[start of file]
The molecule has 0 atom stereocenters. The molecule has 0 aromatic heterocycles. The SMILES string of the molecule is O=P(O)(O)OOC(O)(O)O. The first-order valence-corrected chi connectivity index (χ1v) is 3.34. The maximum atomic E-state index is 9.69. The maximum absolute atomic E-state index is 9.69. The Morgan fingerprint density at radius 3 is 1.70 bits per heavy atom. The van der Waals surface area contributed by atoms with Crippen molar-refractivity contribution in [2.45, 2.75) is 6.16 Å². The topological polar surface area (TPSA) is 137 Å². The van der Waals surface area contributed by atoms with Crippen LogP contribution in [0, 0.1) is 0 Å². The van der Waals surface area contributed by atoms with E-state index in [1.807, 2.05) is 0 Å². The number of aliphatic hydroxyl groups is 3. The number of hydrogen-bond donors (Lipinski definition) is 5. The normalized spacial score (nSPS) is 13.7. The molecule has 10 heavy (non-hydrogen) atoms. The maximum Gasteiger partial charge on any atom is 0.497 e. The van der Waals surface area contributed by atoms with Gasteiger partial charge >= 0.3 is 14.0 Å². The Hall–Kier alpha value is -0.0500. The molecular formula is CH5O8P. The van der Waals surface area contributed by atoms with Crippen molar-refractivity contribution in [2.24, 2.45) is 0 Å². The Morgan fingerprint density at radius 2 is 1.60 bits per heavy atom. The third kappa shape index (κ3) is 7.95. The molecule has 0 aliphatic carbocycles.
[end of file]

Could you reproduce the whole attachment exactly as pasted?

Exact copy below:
The molecule has 0 atom stereocenters. The molecule has 0 aromatic heterocycles. The SMILES string of the molecule is O=P(O)(O)OOC(O)(O)O. The first-order valence-corrected chi connectivity index (χ1v) is 3.34. The maximum atomic E-state index is 9.69. The maximum absolute atomic E-state index is 9.69. The Morgan fingerprint density at radius 3 is 1.70 bits per heavy atom. The van der Waals surface area contributed by atoms with Crippen molar-refractivity contribution in [2.45, 2.75) is 6.16 Å². The topological polar surface area (TPSA) is 137 Å². The van der Waals surface area contributed by atoms with Crippen LogP contribution in [0, 0.1) is 0 Å². The van der Waals surface area contributed by atoms with E-state index in [1.807, 2.05) is 0 Å². The number of aliphatic hydroxyl groups is 3. The number of hydrogen-bond donors (Lipinski definition) is 5. The normalized spacial score (nSPS) is 13.7. The molecule has 10 heavy (non-hydrogen) atoms. The maximum Gasteiger partial charge on any atom is 0.497 e. The van der Waals surface area contributed by atoms with Gasteiger partial charge >= 0.3 is 14.0 Å². The Hall–Kier alpha value is -0.0500. The molecular formula is CH5O8P. The van der Waals surface area contributed by atoms with Crippen molar-refractivity contribution in [2.24, 2.45) is 0 Å². The Morgan fingerprint density at radius 2 is 1.60 bits per heavy atom. The third kappa shape index (κ3) is 7.95. The molecule has 0 aliphatic carbocycles.